2nd Avenue South will present Crossing Delancey, a 1985 romantic comedy by Susan Sandler, Aug. 29-Sept. 14 at the North Raleigh Arts and Creative Theater in Greystone Village Shopping Center.

“I saw the movie by the same name in the 1980’s starring Amy Irving,” says director Al Singer. “I have never seen the play; I just know it is a very popular piece for Jewish as well as mainstream theater companies.

“Though simple in its themes,” Singer adds, [Crossing Delancey] touches the heartstrings of most of the Jewish women that I talk to. When I told Jane Pinksy, a lobbyist who works with me at the N.C. Child Advocacy Institute, about doing Crossing Delancey, she sighed, and said ‘I’m crying just thinking about it…. I love the play.'”

Singer says, “What I like best [about Crossing Delancey] is the honest way Susan Sandler weaves the characters through the themes of the clash of traditional versus modern values. As I approach 60, I have grown closer to my Jewish roots. The relationship between the lead character Isabelle Grossman (Rebecca Blum) and her grandmother Ida (Sylvia Dante) reminds me of caring for my mother, who moved in with me when she became very ill with diabetes.

“I have staged Ida in a wheel chair (Sylvia broke her back several years ago and walks with a walker and canes, and with some use of a wheel chair),” Singer explains, “and [Ida’s] relationship with her granddaughter is the true driving force of this play. Ida hires a matchmaker to find a mate for Izzy.”

Al Singer confesses, “It was my mother who was the real matchmaker between [my wife] Pat and I, after a string of my misguided love adventures in the 1980’s. So the play rings pretty close to home. The nine years with my mother brought me back to the traditions and symbols of our Jewish heritagethe food, what a cook she was, her violin, and the stories of her youth.”

In Crossing Delancey, Singer says, “Izzy, a single Jewish woman approaching 30 who works in a bookstore and visits her grandmother weekly, is falling for an older man Tyler Moss (David Klionsky ). Izzy is poetic and iconoclastic, and one gets the feeling that she hasn’t had a lot of meaningful relationships.

“The grandmother, 80 and disabled, wants her dear granddaughter married and great grandchildren before she dies,” explains Singer. “Ida hires the local matchmaker Hannah (Naomi Eckhaus) to find a match for the reluctant Izzy. Hannah offers up the wise and unpretentious local pickleman Sam Posner (Seth Blum) for Izzy. Sam is devoutly religious, though not orthodox. He lives the quintessential, unpretentious East Village life, and falls in love with Izzy.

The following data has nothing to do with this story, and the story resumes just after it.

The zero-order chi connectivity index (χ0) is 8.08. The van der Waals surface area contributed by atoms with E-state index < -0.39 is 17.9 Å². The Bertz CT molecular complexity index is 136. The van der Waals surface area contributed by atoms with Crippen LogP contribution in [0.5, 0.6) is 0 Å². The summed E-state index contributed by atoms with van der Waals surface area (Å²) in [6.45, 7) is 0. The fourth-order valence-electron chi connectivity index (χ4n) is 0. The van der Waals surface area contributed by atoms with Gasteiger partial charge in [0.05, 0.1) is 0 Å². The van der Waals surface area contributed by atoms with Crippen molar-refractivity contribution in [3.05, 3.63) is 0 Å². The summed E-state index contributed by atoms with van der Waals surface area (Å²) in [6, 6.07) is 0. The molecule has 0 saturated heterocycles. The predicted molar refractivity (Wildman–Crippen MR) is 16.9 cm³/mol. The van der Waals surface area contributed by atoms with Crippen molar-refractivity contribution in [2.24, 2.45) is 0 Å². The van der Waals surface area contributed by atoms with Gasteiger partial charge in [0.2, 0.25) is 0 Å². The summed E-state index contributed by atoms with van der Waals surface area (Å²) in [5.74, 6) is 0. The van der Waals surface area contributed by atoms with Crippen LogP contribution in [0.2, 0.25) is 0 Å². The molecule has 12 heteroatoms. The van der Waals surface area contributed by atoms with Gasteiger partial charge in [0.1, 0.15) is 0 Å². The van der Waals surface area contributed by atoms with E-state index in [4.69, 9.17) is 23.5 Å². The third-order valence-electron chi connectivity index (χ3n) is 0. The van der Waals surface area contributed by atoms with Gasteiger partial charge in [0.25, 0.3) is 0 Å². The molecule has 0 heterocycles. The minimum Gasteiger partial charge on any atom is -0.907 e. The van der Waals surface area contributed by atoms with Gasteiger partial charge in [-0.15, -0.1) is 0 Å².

“Ida and Hannah do their level best to link Sam and Izzy, they even compete for him, but Izzy chases and pines after the unobtainable Tyler, who represents the values of the secular modern world. When the grandmother and the matchmaker set up the big dinner date for Sam and Izzy, Tyler suddenly falls for Izzy and the fun begins,” Singer says.

Director All Singer’s production team for Crossing Delancey includes assistants to the director Pat Singer and Nancy Rich, costume designer Lynn Savitz, sound designer Rod Rich, light designer Bobby Cloutier, and prop designer Amy Bartley.

“The greatest challenge [for 2nd Avenue South] is coming up,” claims Al Singer. “We’re a new company, gypsies renting someone else’s theater, and we don’t get into the space until Tuesday ([before the] Friday opening) The cast has been wonderful, no out of whack egos. I suppose the hardest thing has been trying to run a child advocacy office in Durham while exhausting my energies on this passion.”

Singer says the set “will be minimal. [The theater is] a black box. [There are ] three main stage locations connoted with simplicity. One interesting piece I found at the Glantz art gallery is a black steel sculptured bench for the matchmaker’s bench. The figures of a man and woman make up the back of the bench. Bob Doster, director of the gallery, was willing to loan it to us for the production.

There is “no original music,” Singer says, but he has selected some “traditional music done in a modern way: some from Herbie Mann’s “Eastern European Roots” and some from Andy Statman and David Grisman CD. [There also is] a spritz of Abe Schwartz’s Klezmer music, [and] some jazz and pop tunes move the scenes along.”

2nd Avenue South presents Crossing Delancey Friday-Saturday, Aug. 29-30 and Sept. 5-6 and 12-13, at 8 p.m. and Thursday-Friday, Sept. 11-12, at 8 p.m. and Sunday, Aug. 31 and Sept. 7 and 14, at 3 p.m. at the North Raleigh Arts and Creative Theater, Greystone Village Shopping Center, at the intersection of Leadmine Rd. and Saw Mill Rd., Raleigh, North Carolina. $15 ($10 seniors). 919/233 0752.